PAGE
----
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Home-grown cervical cancer jab

Public health experts have long regarded HPV vaccines as the most promising intervention for preventing cervical cancer triggered by genetic and cellular changes
Representational image.
Representational image.
File photo

G.S. Mudur   |   New Delhi   |   Published 01.09.22, 02:25 AM

India is set to launch the country’s first home-grown vaccine designed to protect recipients from cervical cancer caused by the human papilloma virus (HPV), 14 years after introducing two foreign HPV vaccines.

Union minister of state for science and technology, Jitendra Singh, will on Thursday “announce” the vaccine developed by Pune-based Serum Institute of India, the science ministry’s department of biotechnology (DBT) said on Wednesday.

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The quadrivalent HPV vaccine is the outcome of a partnership of DBT’s Biotechnology Industry Research Assistance Council (BIRAC) and the Bill and Melinda Gates Foundation that supported Serum’s development efforts.Public health experts have long regarded HPV vaccines as the most promising intervention for preventing cervical cancer triggered by genetic and cellular changes in the uterine cervix induced by the sexually transmitted HPV.

Cervical cancer is the second most prevalent cancer in the country. Current estimates indicate that around 125,000 women are diagnosed with cervical cancer and around 75,000 die from the disease in India every year.

The announcement of the homegrown quadrivalent HPV vaccine seeks “to create a high visibility and high decibel opportunity to build awareness” about the vaccine and how it can protect women and girls from cervical cancer, DBT officials said.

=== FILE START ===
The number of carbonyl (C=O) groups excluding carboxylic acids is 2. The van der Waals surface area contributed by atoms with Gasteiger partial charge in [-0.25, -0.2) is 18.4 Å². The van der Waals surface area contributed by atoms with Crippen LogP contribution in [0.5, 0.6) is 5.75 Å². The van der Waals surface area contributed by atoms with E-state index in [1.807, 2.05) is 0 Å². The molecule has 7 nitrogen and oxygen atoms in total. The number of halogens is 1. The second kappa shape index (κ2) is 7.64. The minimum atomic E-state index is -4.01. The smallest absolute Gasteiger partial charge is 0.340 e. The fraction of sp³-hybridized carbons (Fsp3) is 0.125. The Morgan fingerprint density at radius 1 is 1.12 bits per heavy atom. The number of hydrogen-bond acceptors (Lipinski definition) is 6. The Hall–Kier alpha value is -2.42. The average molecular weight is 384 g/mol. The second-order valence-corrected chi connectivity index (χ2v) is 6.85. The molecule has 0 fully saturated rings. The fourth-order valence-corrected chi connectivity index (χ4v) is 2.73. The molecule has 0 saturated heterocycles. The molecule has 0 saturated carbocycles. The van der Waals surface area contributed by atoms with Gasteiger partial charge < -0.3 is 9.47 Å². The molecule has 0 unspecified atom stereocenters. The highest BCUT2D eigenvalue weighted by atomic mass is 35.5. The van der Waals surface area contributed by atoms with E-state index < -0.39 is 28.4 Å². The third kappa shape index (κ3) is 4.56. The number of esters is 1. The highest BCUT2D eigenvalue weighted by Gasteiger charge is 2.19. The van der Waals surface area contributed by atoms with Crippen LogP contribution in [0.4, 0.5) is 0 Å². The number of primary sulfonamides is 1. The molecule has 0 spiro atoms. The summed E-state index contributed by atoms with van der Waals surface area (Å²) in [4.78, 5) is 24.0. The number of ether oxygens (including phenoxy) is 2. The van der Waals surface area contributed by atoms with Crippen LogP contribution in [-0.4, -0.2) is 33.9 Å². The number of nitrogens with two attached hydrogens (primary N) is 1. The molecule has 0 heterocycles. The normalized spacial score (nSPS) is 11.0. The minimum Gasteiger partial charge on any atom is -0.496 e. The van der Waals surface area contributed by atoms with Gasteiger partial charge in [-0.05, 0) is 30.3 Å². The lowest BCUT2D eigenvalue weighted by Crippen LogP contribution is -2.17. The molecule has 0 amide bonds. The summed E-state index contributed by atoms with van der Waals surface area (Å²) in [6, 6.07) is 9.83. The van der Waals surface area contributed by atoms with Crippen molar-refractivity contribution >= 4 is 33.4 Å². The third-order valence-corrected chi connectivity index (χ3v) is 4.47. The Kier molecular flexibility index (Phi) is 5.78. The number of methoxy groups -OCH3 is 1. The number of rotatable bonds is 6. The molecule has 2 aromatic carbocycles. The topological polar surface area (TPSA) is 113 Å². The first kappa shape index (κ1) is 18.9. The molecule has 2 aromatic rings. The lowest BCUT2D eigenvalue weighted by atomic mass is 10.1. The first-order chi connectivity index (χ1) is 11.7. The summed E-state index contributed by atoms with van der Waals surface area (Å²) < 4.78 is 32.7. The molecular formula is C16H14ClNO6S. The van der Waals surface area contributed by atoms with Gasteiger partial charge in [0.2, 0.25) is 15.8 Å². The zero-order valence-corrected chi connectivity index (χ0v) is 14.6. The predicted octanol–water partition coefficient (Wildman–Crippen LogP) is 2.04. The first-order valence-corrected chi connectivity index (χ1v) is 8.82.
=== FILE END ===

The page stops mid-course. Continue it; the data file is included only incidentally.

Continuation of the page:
The three-dose HPV vaccines have been available in India for nearly 14 years in the country’s private healthcare market where, doctors say, it is priced at around Rs 3,500 per dose. But they remain available only to households that can afford them.

Medical experts view the emergence of Serum’s homegrown HPV vaccine, approved by the country’s apex drug regulatory authority earlier this year, as “an opportunity” to expand access to the vaccine.“We’ve been waiting so long for this,” said Neerja Bhatla, professor of gynaecology at the All India Institute of Medical Sciences, New Delhi, who was among doctors involved in clinical trials with the vaccine.

“We’re hoping this vaccine will spur the government into including it in the universal programme,” she told The Telegraph.

The Serum vaccine is expected to cost much lower than the foreign vaccines. The National Technical Advisory Group on Immunisation (NTAGI) — an expert panel that advises the Centre on vaccines — had in December 2017 recommended the nationwide introduction of the HPV vaccine to address India’s high burden of cervical cancer.But the Centre has not been able to accept the NTAGI recommendation primarily because of the vaccine’s high cost, health experts said.

Only Punjab and Sikkim have introduced free HPV immunisation through state funds.The Serum’s HPV vaccine has been evaluated as a two-dose vaccine and approved for both girls and boys. While they are primarily intended to protect women from cervical cancer, doctors say, HPV vaccines can also protect men and women from certain oral and anal cancers and men from penile cancers.India’s drug regulatory authority had approved the foreign-made HPV vaccines in July 2008 and September 2008.



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